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The Fence Post

She wasn’t very good at the task she was given. Then again, no nine-year old would be … at least not one who weighed 60 pounds soaking wet and was used to her regular t.v. lineup every day after school instead of hanging out by a broken down barbed-wire fence. The job at hand was one usually meant for a ranch hand, a blue heeler, or some other fool willing to stand flailing her arms around in hopes of not being stampeded.

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Kelly Piet via Flickr

Casey’s imagination ran wild wondering how much that mare weighed and what her own body would look like once it was stomped down to a bloody pulp on the dried-out grass beneath her dirty bare feet. In her mind’s eye, she could see horseshoe-shaped indentations in her flattened skull as they hauled her off to the morgue.

A big dapple-assed horse just missed its targeted gate and went to the field’s other end, giving her a short reprieve. She was catapulted to the past when, at another time in an also seemingly empty pasture, she found herself facing a similarly formidable opponent. Casey remembered walking back to where her family waited at the car when her dad hollered at her to turn around and look behind her.

They all considered it quite funny when she did an about-face and found herself almost eye-to-eye with a giant spotted pig … two times her size and bigger than any creature she’d been near in her short life. It grunted at her, and she screamed bloody murder.  Casey stumbled over divots left in the once rain-soaked ground that had dried into ankle-breakers and sprinted toward the others. Her dad laughed and remarked he’d never seen her feet move so fast. They all yucked it up while she almost wet herself.

Her memory was full of such beasts, like the slaughtered hog once hung by its hind feet from a tree down by their pond. It was shot, gutted, and cleaned for the sake of its meat and swung there as if a sacrifice suspended from a monolith. Blood dripped from its descendant snout, a streaming red remnant of its then absent life.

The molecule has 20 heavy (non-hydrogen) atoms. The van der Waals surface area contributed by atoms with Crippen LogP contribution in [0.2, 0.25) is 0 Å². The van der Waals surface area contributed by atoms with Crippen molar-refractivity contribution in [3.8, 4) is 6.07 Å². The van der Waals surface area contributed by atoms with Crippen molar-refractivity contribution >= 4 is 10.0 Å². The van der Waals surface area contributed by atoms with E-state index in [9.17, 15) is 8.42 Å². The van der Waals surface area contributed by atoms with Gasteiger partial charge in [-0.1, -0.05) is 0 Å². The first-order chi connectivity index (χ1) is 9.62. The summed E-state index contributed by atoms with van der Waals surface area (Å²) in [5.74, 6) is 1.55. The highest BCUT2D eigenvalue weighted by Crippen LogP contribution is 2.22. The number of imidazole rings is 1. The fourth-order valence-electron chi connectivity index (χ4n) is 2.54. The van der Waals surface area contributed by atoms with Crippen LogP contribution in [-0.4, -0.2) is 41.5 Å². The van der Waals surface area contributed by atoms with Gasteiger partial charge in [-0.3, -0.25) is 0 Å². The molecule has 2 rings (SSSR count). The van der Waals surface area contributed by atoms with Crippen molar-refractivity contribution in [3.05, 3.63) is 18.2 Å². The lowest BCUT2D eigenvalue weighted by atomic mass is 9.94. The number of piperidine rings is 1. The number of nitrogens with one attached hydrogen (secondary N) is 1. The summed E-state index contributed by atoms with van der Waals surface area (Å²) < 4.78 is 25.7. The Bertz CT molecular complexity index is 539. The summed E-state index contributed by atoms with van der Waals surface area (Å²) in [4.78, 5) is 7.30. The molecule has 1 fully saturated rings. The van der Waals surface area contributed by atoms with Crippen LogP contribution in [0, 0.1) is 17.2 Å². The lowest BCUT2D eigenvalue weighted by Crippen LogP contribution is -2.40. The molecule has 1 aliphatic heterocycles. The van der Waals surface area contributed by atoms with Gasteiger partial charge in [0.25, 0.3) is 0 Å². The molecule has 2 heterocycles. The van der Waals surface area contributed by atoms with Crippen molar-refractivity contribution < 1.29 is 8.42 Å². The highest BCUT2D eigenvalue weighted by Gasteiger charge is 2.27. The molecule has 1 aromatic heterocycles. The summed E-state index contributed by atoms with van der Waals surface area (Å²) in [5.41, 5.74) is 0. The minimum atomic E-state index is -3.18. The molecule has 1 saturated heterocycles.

One of her parents remarked how the damn porkchops tasted good, so the kids should hush up about how they ended up on their plates. “Turn your head if you don’t like it,” they’d said. “You won’t complain when your stomach’s full.”

Such were the bugbears of her disturbed slumber. It baffled her mother why she was so haunted by these trifling bugaboos, but they were very real to Casey. Dreamlife or not.

The mare’s whinny brought her back to the present and offered Casey a fleeting frisson as the animal’s gait reversed in her direction. She shook herself into action, jumping up and down in place and yelling, “Heyah, yah!” at the behemoth. Terror was momentarily overridden by the necessity of action.

It hurt her feelings more than anything that her dad didn’t realize how much acting as a tiny human stop-and-go light scared her. She wasn’t meant for this type of duty, and he should consider her safety more important than some inanimate object. Or a horse.

Besides … Gilligan’s Island had already started at 4 o’clock, and the theme music was well past by then. She was sure to miss Laverne and Shirley up next, too. Pondering the on-screen lineup helped her at least mentally escape the present dire straits.

Casey tried to make herself as large and daunting as possible, a veritable giant, in volume if not stature. Her heart could make her voice become as big as necessary to keep from being trampled, and her dad and this horse would learn just how much larger than life she could be.

Studio30This post generated from the writing prompt “hurt” at Studio 30 Plus